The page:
- What Was The Role Of Women In Feudal Society
- Illuminating Women In The Medieval World
What Was The Role Of Women In Feudal Society – Medieval society was mainly agricultural, and for the men and women who worked the land, the tasks were many, varied and labour-intensive. However, until the late 20th century, the important role played by medieval women in the peasant household was largely ignored by historians.
Until the rise of ‘down-to-earth’ social history, history dealt with the well-documented personal and political lives of the royal family and nobility, and dramatic events such as the Black Death. We know about the work – but
What Was The Role Of Women In Feudal Society
Lives – the craftsmen who built the cathedrals, and developed useful tools such as the plow and the water wheel. Much, much less has been written about the work of ordinary women in the Middle Ages.
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But recent research shows that a married woman shares all her husband’s labor on the family holding. In fact, women were an essential part of the harvest workforce. They followed the harvest as gatherers and helped with the reaping. They planted peas and beans, weeded, threshed, pruned and roofed. They also did a lot of the sheep shearing.
In addition to all these tasks, women were expected to run the household and raise their children.
I once owned a calendar containing illustrations of medieval women at work, copied from medieval manuscripts. It always fascinated me to see the variety of jobs depicted, most of which were performed outdoors and required some physical labor. In fact, the diversity of medieval women’s work roles is surprising – their work was much more varied than in the 18th and 19th centuries, for example, following the Industrial Revolution.
On one page of the calendar, a woman was shown shearing a sheep with clippers; on another, a woman was carrying a large bag of grain on her back, for a waiting boat. A group of female gardeners were depicted digging with spades outside a cathedral, under the supervision of a noblewoman. Women were shown building a stone wall and helping to reap the harvest. There was one particularly tired woman keeping bees, with a large bear lurking nearby – look closely and you’ll notice that medieval images often contain remarkable details like this!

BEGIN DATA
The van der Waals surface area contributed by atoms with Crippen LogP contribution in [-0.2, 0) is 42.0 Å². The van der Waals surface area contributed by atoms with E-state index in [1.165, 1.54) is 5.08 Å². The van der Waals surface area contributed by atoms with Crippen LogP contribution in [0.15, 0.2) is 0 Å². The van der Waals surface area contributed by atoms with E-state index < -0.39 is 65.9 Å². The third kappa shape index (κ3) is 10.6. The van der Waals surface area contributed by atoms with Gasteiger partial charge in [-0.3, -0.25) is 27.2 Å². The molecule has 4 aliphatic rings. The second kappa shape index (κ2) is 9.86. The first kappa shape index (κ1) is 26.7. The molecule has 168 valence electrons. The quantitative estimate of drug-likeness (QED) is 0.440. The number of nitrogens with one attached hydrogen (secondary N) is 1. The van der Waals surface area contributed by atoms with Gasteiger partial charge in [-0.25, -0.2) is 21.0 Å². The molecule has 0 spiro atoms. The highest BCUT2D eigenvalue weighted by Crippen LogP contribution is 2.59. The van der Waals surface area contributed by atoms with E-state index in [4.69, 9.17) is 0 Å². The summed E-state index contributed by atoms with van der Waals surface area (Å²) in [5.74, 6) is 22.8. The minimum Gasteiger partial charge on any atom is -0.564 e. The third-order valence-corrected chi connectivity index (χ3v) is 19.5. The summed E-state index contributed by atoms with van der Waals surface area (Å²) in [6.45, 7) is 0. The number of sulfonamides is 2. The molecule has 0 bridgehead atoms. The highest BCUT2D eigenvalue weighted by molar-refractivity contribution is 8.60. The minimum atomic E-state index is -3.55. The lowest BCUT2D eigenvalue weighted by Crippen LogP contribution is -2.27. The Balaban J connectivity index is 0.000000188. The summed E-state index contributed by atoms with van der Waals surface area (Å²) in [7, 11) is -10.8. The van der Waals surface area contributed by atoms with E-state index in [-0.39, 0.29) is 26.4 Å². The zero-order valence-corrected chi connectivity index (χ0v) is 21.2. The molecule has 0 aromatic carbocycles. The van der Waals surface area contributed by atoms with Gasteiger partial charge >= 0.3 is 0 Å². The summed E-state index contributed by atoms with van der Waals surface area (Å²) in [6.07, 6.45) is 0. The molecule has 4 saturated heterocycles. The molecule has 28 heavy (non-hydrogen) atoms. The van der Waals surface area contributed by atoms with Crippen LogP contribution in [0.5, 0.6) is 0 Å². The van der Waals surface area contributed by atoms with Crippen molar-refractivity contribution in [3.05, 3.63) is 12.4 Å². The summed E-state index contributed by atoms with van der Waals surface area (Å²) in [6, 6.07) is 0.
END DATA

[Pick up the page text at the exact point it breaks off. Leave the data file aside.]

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Although all of these tasks were outdoor, physical tasks, women’s work tended to take place in or close to the home, their other source of employment – domestic tasks. It is not surprising that women shouldered the burden of domestic duties: they cooked over the fire, washed clothes in the stream, sewed the family’s clothes, spun wool, cared for sick family members, fed animals the yard, and cultivates gardens for food and herbs. They could also be called upon to assist during the birth of a baby, as men, even doctors, did not attend births.
Married women worked to supplement their husband’s earnings, although their economic activities were considered secondary to those of men. Single women and widows worked to support themselves and their children.
Women made and sold drink, food, cloth and clothes. The lower levels of these trades produced relatively little profit, but were considered an acceptable extension of women’s domestic duties.
It is a little known fact that women brewed and sold most of the beer drunk in medieval England. Women brewed beer for their own families to drink, so selling their drink commercially did not seem inappropriate.
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Detail of a bas-de-page scene of an alewife approaching a hermit with a flagellum. A broom hanging over the front door indicated that the house was a beer and ale seller,
However, after 1350, men began to take over the brewing trade. By the end of the 1400s to about 1500, the demand for beer declined in most parts of England, due to the growing popularity of ale. Brewing beer was expensive; access to capital and substantial credit was required for the equipment necessary to manufacture and transport the malt. It also required more labor than a single household could provide. And so women’s access to the brewing industry became limited.
Before 1500, the term ‘spinner’ meant a female spinner, as almost all clothing was made of wool. England’s main industry was the production of woolen cloth, and production increased sharply during the 14th century.
Detail of a bas-de-page scene of a woman at a spinning wheel, Decretals of Gregory IX with glossa ordinaria, British Library, Royal 10 E IV f 147
Women In The Middle Ages
Medieval cloth production was very labour-intensive, requiring smoothing, combing, spinning and washing wool, all work carried out by women. These tasks required very little capital and could be useful for married women to supplement their family income, although they did not pay much. The work could be picked up during spare moments and integrated with other economic and domestic activities. The sedentary nature of textile activities was particularly suitable for elderly women.